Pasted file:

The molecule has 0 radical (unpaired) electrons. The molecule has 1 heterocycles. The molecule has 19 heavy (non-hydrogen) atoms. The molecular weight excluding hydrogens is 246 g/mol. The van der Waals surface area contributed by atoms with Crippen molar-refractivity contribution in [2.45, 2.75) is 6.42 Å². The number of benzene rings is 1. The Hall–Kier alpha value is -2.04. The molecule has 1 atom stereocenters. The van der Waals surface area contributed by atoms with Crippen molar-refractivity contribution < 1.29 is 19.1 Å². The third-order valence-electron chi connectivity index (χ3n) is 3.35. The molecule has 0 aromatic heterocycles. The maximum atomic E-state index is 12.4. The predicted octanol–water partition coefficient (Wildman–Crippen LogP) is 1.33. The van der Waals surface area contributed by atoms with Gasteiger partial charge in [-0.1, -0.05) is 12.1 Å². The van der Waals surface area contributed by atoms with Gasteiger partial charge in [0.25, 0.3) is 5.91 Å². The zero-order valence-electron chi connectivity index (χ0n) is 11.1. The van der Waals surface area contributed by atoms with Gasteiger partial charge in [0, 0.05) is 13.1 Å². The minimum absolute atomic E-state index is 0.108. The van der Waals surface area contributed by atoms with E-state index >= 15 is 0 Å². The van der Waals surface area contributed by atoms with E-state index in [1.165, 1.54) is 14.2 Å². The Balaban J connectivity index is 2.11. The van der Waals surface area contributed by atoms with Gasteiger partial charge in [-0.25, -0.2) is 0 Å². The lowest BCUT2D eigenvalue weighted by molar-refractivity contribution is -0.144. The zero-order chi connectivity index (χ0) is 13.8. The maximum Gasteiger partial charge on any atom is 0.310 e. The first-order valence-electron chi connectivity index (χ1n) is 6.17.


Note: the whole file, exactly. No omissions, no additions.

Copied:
The molecule has 0 radical (unpaired) electrons. The molecule has 1 heterocycles. The molecule has 19 heavy (non-hydrogen) atoms. The molecular weight excluding hydrogens is 246 g/mol. The van der Waals surface area contributed by atoms with Crippen molar-refractivity contribution in [2.45, 2.75) is 6.42 Å². The number of benzene rings is 1. The Hall–Kier alpha value is -2.04. The molecule has 1 atom stereocenters. The van der Waals surface area contributed by atoms with Crippen molar-refractivity contribution < 1.29 is 19.1 Å². The third-order valence-electron chi connectivity index (χ3n) is 3.35. The molecule has 0 aromatic heterocycles. The maximum atomic E-state index is 12.4. The predicted octanol–water partition coefficient (Wildman–Crippen LogP) is 1.33. The van der Waals surface area contributed by atoms with Gasteiger partial charge in [-0.1, -0.05) is 12.1 Å². The van der Waals surface area contributed by atoms with Gasteiger partial charge in [0.25, 0.3) is 5.91 Å². The zero-order valence-electron chi connectivity index (χ0n) is 11.1. The van der Waals surface area contributed by atoms with Gasteiger partial charge in [0, 0.05) is 13.1 Å². The minimum absolute atomic E-state index is 0.108. The van der Waals surface area contributed by atoms with E-state index >= 15 is 0 Å². The van der Waals surface area contributed by atoms with E-state index in [1.165, 1.54) is 14.2 Å². The Balaban J connectivity index is 2.11. The van der Waals surface area contributed by atoms with Gasteiger partial charge in [-0.25, -0.2) is 0 Å². The lowest BCUT2D eigenvalue weighted by molar-refractivity contribution is -0.144. The zero-order chi connectivity index (χ0) is 13.8. The maximum Gasteiger partial charge on any atom is 0.310 e. The first-order valence-electron chi connectivity index (χ1n) is 6.17.